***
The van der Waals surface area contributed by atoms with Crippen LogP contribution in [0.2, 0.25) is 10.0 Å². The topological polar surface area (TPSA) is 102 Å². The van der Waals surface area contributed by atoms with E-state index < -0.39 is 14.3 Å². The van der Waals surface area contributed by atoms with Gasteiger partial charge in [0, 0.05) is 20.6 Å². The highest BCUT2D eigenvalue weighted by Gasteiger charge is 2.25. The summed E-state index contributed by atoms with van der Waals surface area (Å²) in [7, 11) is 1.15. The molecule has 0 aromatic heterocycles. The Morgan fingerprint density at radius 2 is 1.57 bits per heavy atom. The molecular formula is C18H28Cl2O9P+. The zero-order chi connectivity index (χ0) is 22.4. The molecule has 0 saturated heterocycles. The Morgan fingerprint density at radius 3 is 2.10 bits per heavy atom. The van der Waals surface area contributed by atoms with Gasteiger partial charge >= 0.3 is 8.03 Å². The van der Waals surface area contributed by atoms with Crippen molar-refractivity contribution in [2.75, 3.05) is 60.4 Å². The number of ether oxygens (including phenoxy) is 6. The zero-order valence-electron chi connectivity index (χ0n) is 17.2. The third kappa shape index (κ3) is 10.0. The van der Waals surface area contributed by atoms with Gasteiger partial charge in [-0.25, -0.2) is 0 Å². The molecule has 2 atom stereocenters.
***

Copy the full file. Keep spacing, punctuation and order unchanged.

The van der Waals surface area contributed by atoms with Crippen LogP contribution in [0.2, 0.25) is 10.0 Å². The topological polar surface area (TPSA) is 102 Å². The van der Waals surface area contributed by atoms with E-state index < -0.39 is 14.3 Å². The van der Waals surface area contributed by atoms with Gasteiger partial charge in [0, 0.05) is 20.6 Å². The highest BCUT2D eigenvalue weighted by Gasteiger charge is 2.25. The summed E-state index contributed by atoms with van der Waals surface area (Å²) in [7, 11) is 1.15. The molecule has 0 aromatic heterocycles. The Morgan fingerprint density at radius 2 is 1.57 bits per heavy atom. The molecular formula is C18H28Cl2O9P+. The zero-order chi connectivity index (χ0) is 22.4. The molecule has 0 saturated heterocycles. The Morgan fingerprint density at radius 3 is 2.10 bits per heavy atom. The van der Waals surface area contributed by atoms with Gasteiger partial charge >= 0.3 is 8.03 Å². The van der Waals surface area contributed by atoms with Crippen molar-refractivity contribution in [2.75, 3.05) is 60.4 Å². The number of ether oxygens (including phenoxy) is 6. The zero-order valence-electron chi connectivity index (χ0n) is 17.2. The third kappa shape index (κ3) is 10.0. The van der Waals surface area contributed by atoms with Gasteiger partial charge in [-0.25, -0.2) is 0 Å². The molecule has 2 atom stereocenters.